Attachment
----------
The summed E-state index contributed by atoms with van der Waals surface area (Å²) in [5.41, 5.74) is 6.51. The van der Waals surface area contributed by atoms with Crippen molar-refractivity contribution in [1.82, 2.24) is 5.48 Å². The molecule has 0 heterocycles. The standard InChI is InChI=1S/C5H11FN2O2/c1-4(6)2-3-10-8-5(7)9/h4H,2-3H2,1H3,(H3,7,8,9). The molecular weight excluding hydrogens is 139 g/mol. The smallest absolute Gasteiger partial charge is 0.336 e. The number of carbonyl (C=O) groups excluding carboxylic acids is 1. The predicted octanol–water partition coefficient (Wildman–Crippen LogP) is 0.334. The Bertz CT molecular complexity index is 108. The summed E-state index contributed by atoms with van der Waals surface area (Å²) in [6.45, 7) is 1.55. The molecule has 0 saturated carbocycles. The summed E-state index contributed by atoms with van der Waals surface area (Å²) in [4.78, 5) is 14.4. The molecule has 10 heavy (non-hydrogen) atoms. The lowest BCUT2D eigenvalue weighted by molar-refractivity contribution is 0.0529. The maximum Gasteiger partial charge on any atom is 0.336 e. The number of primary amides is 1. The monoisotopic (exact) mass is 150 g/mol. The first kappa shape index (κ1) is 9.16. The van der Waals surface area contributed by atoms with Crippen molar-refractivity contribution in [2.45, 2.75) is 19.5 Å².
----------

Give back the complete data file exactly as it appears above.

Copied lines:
The summed E-state index contributed by atoms with van der Waals surface area (Å²) in [5.41, 5.74) is 6.51. The van der Waals surface area contributed by atoms with Crippen molar-refractivity contribution in [1.82, 2.24) is 5.48 Å². The molecule has 0 heterocycles. The standard InChI is InChI=1S/C5H11FN2O2/c1-4(6)2-3-10-8-5(7)9/h4H,2-3H2,1H3,(H3,7,8,9). The molecular weight excluding hydrogens is 139 g/mol. The smallest absolute Gasteiger partial charge is 0.336 e. The number of carbonyl (C=O) groups excluding carboxylic acids is 1. The predicted octanol–water partition coefficient (Wildman–Crippen LogP) is 0.334. The Bertz CT molecular complexity index is 108. The summed E-state index contributed by atoms with van der Waals surface area (Å²) in [6.45, 7) is 1.55. The molecule has 0 saturated carbocycles. The summed E-state index contributed by atoms with van der Waals surface area (Å²) in [4.78, 5) is 14.4. The molecule has 10 heavy (non-hydrogen) atoms. The lowest BCUT2D eigenvalue weighted by molar-refractivity contribution is 0.0529. The maximum Gasteiger partial charge on any atom is 0.336 e. The number of primary amides is 1. The monoisotopic (exact) mass is 150 g/mol. The first kappa shape index (κ1) is 9.16. The van der Waals surface area contributed by atoms with Crippen molar-refractivity contribution in [2.45, 2.75) is 19.5 Å².